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Political economy of finance note #2
This post is part of a series of notes (which begins here) for a two-week intensive course on the political economy of finance that I taught at Al Akhawayn University in Ifrane, Morocco. Each note looks at a political-economic concept and an institutional structure. The notes are the skeleton of the course, fleshed out in the classroom with lectures, analytical techniques, discussions and supplementary texts.
Credit, a lender’s belief that a borrower will pay them back, has a major effect on economic activity. A lender’s expectation that debt will eventually be repaid pins down a certain vision of the future; with that imagined future in mind, the lender makes other economic plans accordingly. By connecting the past to the present to the future, credit relations give continuity to economic life from one day to the next, and from one year to the next.
The mechanics of settlement
This is not just a metaphor, it is a quite concrete description of how settlement works. To see this more clearly, we should focus on the mechanical aspects of settlement. Let us place exactly at the moment when a debt must be settled, at the precise time at which a borrower must fulfill the obligations of the promise they have made. What happens next?
The T accounts below show how banks create liabilities that serve as a settlement medium. Initially, a credit relationship exists between two entities, a borrower and a lender. Since we are imagining that the debt is now due, we can call it payable from the point of view of the borrower, and receivable from the point of view of the lender. This initial state of affairs is shown in row (1) of the balance sheets below:
To make the point as stark as possible, suppose further that the borrower doesn’t have money on hand. Then how can the debt be paid? The money must be borrowed. Banks specialize in lending money, and so a borrower who needs to pay might very reasonably turn to their bank in order to make a payment. In step (2), the borrower takes on a new liability, let’s say a bond, and sells it to the bank. The bank, in turn, creates a new deposit liability, which is an asset to the borrower. Note that two new credit relationships have been created: the borrower has issued a bond, which is a promise to pay the bank in the future; the bank has created a deposit, which is a promise to pay the borrower on demand.
Deposit money is the usual bank money that we transact with all the time. The borrower can transfer its new deposit to the lender, using the usual payment system. The lender accepts the money as payment of the outstanding debt, which is destroyed, as shown in step (3).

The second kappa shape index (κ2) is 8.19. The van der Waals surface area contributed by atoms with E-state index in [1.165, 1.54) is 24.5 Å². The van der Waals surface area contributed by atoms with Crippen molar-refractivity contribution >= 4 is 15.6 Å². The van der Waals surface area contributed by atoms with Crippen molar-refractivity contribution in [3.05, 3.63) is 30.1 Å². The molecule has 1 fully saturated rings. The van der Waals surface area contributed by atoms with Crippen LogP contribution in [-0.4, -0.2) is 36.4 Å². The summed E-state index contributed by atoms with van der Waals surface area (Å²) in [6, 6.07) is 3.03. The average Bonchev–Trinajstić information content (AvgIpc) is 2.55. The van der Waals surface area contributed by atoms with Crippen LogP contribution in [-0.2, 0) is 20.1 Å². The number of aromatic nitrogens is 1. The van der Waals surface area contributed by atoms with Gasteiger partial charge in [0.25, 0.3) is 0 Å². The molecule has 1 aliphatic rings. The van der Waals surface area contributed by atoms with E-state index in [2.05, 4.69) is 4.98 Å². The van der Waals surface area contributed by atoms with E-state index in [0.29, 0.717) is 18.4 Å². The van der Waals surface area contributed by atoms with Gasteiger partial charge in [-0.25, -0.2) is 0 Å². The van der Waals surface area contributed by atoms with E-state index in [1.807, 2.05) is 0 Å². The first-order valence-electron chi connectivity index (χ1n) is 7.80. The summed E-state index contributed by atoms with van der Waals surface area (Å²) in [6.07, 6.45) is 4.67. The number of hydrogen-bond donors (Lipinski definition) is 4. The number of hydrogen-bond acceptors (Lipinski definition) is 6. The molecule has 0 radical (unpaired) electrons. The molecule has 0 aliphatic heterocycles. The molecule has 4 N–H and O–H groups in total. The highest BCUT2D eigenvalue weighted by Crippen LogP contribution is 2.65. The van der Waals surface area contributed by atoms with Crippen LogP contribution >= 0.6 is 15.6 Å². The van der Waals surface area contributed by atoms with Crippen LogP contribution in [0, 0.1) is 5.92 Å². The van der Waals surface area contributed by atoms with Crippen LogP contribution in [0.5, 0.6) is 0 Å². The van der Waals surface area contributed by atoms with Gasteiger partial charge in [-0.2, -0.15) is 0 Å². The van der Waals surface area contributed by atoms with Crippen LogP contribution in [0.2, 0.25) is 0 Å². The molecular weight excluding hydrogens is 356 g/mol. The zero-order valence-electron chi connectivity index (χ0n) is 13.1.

The meaning of settlement
What has happened? Step (4) shows the ending positions. This picture of settlement raises some questions. For one thing, the borrower still owes money: instead of a debt payable to its original lender, now it owes money on a bond, held by the bank. But the two debts are different—the payable was due today, while the bond is due in 30 days, or in five years, or in ten years. The borrower has bought some time—neither more nor less than that.
What about the lender? At the beginning, the lender held the borrower’s credit; at the end, the lender holds the bank’s credit—one debt has replaced another. But bank credit is different than other credit. The lender will have its own debts to pay, now or in the future, and it can use bank credit—bank deposits—to pay them. The lender accepts bank deposits as payment because it is confident that others will do the same. In short, the bank has good credit, so its liabilities can serve as the medium of settlement.
Hiding here is a bigger idea, one that will be important as we apply these small-scale ideas to bigger questions. Everyone who regards the bank as having good credit will accept its deposits as payment. Those deposits can therefore serve as a single, shared means of settlement among all of those entities. A group within which such settlement habitually occurs is a payment community.
A familiar, material example of a payment community is a currency area—the geographic extent over which a given variety of paper money is accepted. Within the boundaries of nation-states (or a larger currency area such as the Eurozone), this specific set of liabilities serves routinely to clear payments—everyone accepts them because everyone else accepts them. Outside of the payment area, these same liabilities are not money, they are foreign currency, and no good for settling debts.
The financial technique for today’s class is the symmetrical graph of the central bank’s balance sheet, see here for example.